Harbin – Our first taste of China.
Right so first things first, I feel I should give you some more info on the hotel we stayed in for Beijing. It was swanky. And by that I mean dead posh. To me anyway, who, in England, usually stayed in the cheapest youth hostels money can find or Travelodges. It had fountains, ponds, a lift that didn’t smell like urine and to my surprise, Western toilets! I guess my first experience with squat toilets wasn’t to come on the first day (thank god). I was placed with my (female) friend because the company had assumed (like most people in China it seems, but more on that later) we were a couple. I’m pretty sure we did put down ‘friends’ when we filled out the placement questionnaire but ah well, it was easily dealt with… until we got to the Harbin hotel…
Now the Harbin hotel. Well, it didn’t have a door on the bathroom. Which made things a little awkward. Especially because not only did it not have a door, it also had a mirror strategically placed so if you were sat on the beds you could see into the bathroom. And to top this off, it had a window in the bathroom wall so you could literally watch the other person shower. We had the ‘close your eyes and put headphones in’ system until we could ask the i-to-i guys to do something about it. Which they did; a curtain in place of the door, which made things so much easier than it was before, we didn’t need to leave the room now whenever the other person wanted a shower! The thing you should know about bathrooms in China are that they are usually very compact. The shower is over the toilet, the toilet right next to the sink, etc. Oh and you can’t flush toilet paper down the toilets. They put bins that you’re meant to put your used toilet paper in… and they say they use squat toilets because it’s more hygienic… with a bin full of crap covered tissues next to them. China doesn’t always make sense.
We found out pretty quickly that this wasn’t a normal hotel but a ‘love hotel’. A place where couples go to ‘have it’ when they can’t have it at home. Glorious. But it created a good laugh when as a group we realised it and it wasn’t the fault of i-to-i, the universities had booked the only hotels they could find that had the space for all of us. And there were quite a lot of us, 50 in i-to-i and about 100 with ITI, another company. The area around the hotel was pretty run down with a lot of building work being down but to be honest, that was what made it so interesting and almost everywhere in China is the same. Our first night, after the eight hours train from Beijing, was just spent opposite the hotel, outside a convenience store, drinking the much weaker than British, Chinese beer. Pretty soon we attracted the attention of a few locals who decided to crash the party; with three crates of beer for us to share between about fifteen of us. Now we certainly weren’t complaining! They also gave us some weird ice-cream things that were pretty grim but the beer made up for that. One thing about the Chinese is that the majority of them are incredibly generous – especially to us ‘Laowei’. Things were going great until they told us to ‘Ganbei!’. If you don’t know what ganbei is… you should probably try and keep it that way. We were told it meant down it or bottoms up. These Chinese guys decided to challenge us to a ganbei challenge – who could down their beer the fastest? Now this was a hard met challenge; these particular Chinese were experts at drinking – most Chinese definitely aren’t! However a few of us rose to this challenge and I’m proud (but not that proud) to say, I was the only one of us westerners who managed to beat the Chinese at their own game by downing my beer before them – a mistake I felt afterwards.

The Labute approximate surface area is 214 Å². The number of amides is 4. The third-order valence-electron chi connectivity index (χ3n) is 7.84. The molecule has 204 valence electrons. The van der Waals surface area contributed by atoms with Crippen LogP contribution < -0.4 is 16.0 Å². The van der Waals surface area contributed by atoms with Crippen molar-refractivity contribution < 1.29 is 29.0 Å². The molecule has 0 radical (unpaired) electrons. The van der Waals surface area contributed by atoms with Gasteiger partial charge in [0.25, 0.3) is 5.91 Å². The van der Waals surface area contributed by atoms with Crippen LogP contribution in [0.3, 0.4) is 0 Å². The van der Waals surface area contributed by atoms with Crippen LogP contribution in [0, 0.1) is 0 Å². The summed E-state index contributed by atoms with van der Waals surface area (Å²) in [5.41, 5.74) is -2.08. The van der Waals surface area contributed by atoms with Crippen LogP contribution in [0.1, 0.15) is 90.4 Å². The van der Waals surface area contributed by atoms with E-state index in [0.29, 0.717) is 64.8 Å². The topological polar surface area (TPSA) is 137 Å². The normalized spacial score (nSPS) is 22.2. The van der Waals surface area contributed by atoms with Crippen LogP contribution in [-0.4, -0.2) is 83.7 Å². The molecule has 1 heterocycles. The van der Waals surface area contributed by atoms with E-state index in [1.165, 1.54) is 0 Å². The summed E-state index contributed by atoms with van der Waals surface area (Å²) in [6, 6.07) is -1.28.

Around our area there were also a lot of KTV’s (karaoke which is massively popular in China). We quickly found out that these so called KTV’s were actually… Brothels. Yeah, we certainly weren’t in the nicest area but the locals were all really friendly and it was a brilliant first night in Harbin. And apparently, although prostitution is illegal in China, it is incredibly widespread. My China guide book says ‘be wary of KTV’s, hairdressers and massage parlours, especially ones with rotating lights’. One thing you quickly realise is that you make friends, and brilliant ones at that. I guess it’s because we’ve all been thrown into the same unknown position. Most people have gone through university already who do this internship and they told me that it felt like this period was like a Chinese freshers week. But regardless of why, I made friends that night that I hope I continue to see and talk to well after this internship is finished. I actually slept in one of my new friend’s room because A) my roommate had already gone up to the room and hadn’t left the key and B) because downing those beers have finished me off so much that I couldn’t really walk that well! Anyway, we were so busy in the first two weeks so I’m actually writing these blog posts up about two weeks later whilst swatting mosquitos and moths that have somehow flown through my closed window and eating some weird tasting jellybeans. So after introducing good ol’ Harbin, I’m going to try to remember the many things that happened in it and put them in my next blog post – they include chicken hearts, an accidental brush with a Chinese gay bar and the pretty epic Siberian Tiger Park. Oh, and lots and lots of drinking.